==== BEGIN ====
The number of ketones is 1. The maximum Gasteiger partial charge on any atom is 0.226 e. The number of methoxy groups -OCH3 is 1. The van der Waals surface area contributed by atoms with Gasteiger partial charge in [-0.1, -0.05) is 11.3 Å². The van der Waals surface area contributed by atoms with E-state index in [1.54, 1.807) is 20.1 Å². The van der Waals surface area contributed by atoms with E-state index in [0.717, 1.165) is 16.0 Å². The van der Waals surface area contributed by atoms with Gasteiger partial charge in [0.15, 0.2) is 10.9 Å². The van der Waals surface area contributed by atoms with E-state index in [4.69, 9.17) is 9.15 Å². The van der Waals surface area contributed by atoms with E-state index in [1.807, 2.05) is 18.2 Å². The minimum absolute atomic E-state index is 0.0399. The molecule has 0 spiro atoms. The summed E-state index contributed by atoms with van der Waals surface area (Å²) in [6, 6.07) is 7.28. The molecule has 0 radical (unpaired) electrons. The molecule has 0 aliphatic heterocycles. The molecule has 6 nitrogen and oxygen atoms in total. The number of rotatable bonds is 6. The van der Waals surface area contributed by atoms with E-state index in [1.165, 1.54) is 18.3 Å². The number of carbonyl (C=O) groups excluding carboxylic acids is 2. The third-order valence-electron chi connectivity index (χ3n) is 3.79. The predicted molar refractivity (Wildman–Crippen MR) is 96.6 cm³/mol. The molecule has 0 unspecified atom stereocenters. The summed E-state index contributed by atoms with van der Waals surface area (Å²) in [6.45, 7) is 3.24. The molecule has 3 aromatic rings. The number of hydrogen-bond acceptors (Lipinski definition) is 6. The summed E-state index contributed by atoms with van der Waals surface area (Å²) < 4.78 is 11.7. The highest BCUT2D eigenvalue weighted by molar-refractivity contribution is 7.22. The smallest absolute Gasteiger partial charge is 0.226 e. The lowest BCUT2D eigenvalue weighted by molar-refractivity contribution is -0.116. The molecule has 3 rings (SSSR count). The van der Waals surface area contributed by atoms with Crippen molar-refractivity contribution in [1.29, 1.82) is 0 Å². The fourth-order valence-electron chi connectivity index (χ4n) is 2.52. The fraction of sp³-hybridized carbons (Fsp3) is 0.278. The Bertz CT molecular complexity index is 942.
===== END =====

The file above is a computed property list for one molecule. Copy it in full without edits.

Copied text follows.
The number of ketones is 1. The maximum Gasteiger partial charge on any atom is 0.226 e. The number of methoxy groups -OCH3 is 1. The van der Waals surface area contributed by atoms with Gasteiger partial charge in [-0.1, -0.05) is 11.3 Å². The van der Waals surface area contributed by atoms with E-state index in [1.54, 1.807) is 20.1 Å². The van der Waals surface area contributed by atoms with E-state index in [0.717, 1.165) is 16.0 Å². The van der Waals surface area contributed by atoms with Gasteiger partial charge in [0.15, 0.2) is 10.9 Å². The van der Waals surface area contributed by atoms with E-state index in [4.69, 9.17) is 9.15 Å². The van der Waals surface area contributed by atoms with E-state index in [1.807, 2.05) is 18.2 Å². The minimum absolute atomic E-state index is 0.0399. The molecule has 0 spiro atoms. The summed E-state index contributed by atoms with van der Waals surface area (Å²) in [6, 6.07) is 7.28. The molecule has 0 radical (unpaired) electrons. The molecule has 0 aliphatic heterocycles. The molecule has 6 nitrogen and oxygen atoms in total. The number of rotatable bonds is 6. The van der Waals surface area contributed by atoms with E-state index in [1.165, 1.54) is 18.3 Å². The number of carbonyl (C=O) groups excluding carboxylic acids is 2. The third-order valence-electron chi connectivity index (χ3n) is 3.79. The predicted molar refractivity (Wildman–Crippen MR) is 96.6 cm³/mol. The molecule has 0 unspecified atom stereocenters. The summed E-state index contributed by atoms with van der Waals surface area (Å²) in [6.45, 7) is 3.24. The molecule has 3 aromatic rings. The number of hydrogen-bond acceptors (Lipinski definition) is 6. The summed E-state index contributed by atoms with van der Waals surface area (Å²) < 4.78 is 11.7. The highest BCUT2D eigenvalue weighted by molar-refractivity contribution is 7.22. The smallest absolute Gasteiger partial charge is 0.226 e. The lowest BCUT2D eigenvalue weighted by molar-refractivity contribution is -0.116. The molecule has 3 rings (SSSR count). The van der Waals surface area contributed by atoms with Crippen molar-refractivity contribution in [1.29, 1.82) is 0 Å². The fourth-order valence-electron chi connectivity index (χ4n) is 2.52. The fraction of sp³-hybridized carbons (Fsp3) is 0.278. The Bertz CT molecular complexity index is 942.